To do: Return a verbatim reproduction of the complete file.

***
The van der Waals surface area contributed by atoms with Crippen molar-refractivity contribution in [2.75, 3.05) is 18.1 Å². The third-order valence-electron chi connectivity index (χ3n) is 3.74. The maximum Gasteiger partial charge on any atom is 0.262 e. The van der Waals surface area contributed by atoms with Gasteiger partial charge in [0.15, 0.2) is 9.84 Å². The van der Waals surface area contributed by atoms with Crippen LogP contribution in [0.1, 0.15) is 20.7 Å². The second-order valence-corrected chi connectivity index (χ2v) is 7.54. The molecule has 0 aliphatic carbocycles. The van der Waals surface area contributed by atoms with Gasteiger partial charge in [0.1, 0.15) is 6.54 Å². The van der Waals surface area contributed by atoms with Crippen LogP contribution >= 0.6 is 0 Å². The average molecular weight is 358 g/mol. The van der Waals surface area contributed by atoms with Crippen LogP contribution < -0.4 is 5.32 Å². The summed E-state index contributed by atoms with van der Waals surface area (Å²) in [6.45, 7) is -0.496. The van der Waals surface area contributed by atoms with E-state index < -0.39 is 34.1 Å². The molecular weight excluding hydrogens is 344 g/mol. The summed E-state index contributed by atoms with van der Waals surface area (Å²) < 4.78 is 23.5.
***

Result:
The van der Waals surface area contributed by atoms with Crippen molar-refractivity contribution in [2.75, 3.05) is 18.1 Å². The third-order valence-electron chi connectivity index (χ3n) is 3.74. The maximum Gasteiger partial charge on any atom is 0.262 e. The van der Waals surface area contributed by atoms with Gasteiger partial charge in [0.15, 0.2) is 9.84 Å². The van der Waals surface area contributed by atoms with Crippen LogP contribution in [0.1, 0.15) is 20.7 Å². The second-order valence-corrected chi connectivity index (χ2v) is 7.54. The molecule has 0 aliphatic carbocycles. The van der Waals surface area contributed by atoms with Gasteiger partial charge in [0.1, 0.15) is 6.54 Å². The van der Waals surface area contributed by atoms with Crippen LogP contribution >= 0.6 is 0 Å². The average molecular weight is 358 g/mol. The van der Waals surface area contributed by atoms with Crippen LogP contribution < -0.4 is 5.32 Å². The summed E-state index contributed by atoms with van der Waals surface area (Å²) in [6.45, 7) is -0.496. The van der Waals surface area contributed by atoms with E-state index < -0.39 is 34.1 Å². The molecular weight excluding hydrogens is 344 g/mol. The summed E-state index contributed by atoms with van der Waals surface area (Å²) < 4.78 is 23.5.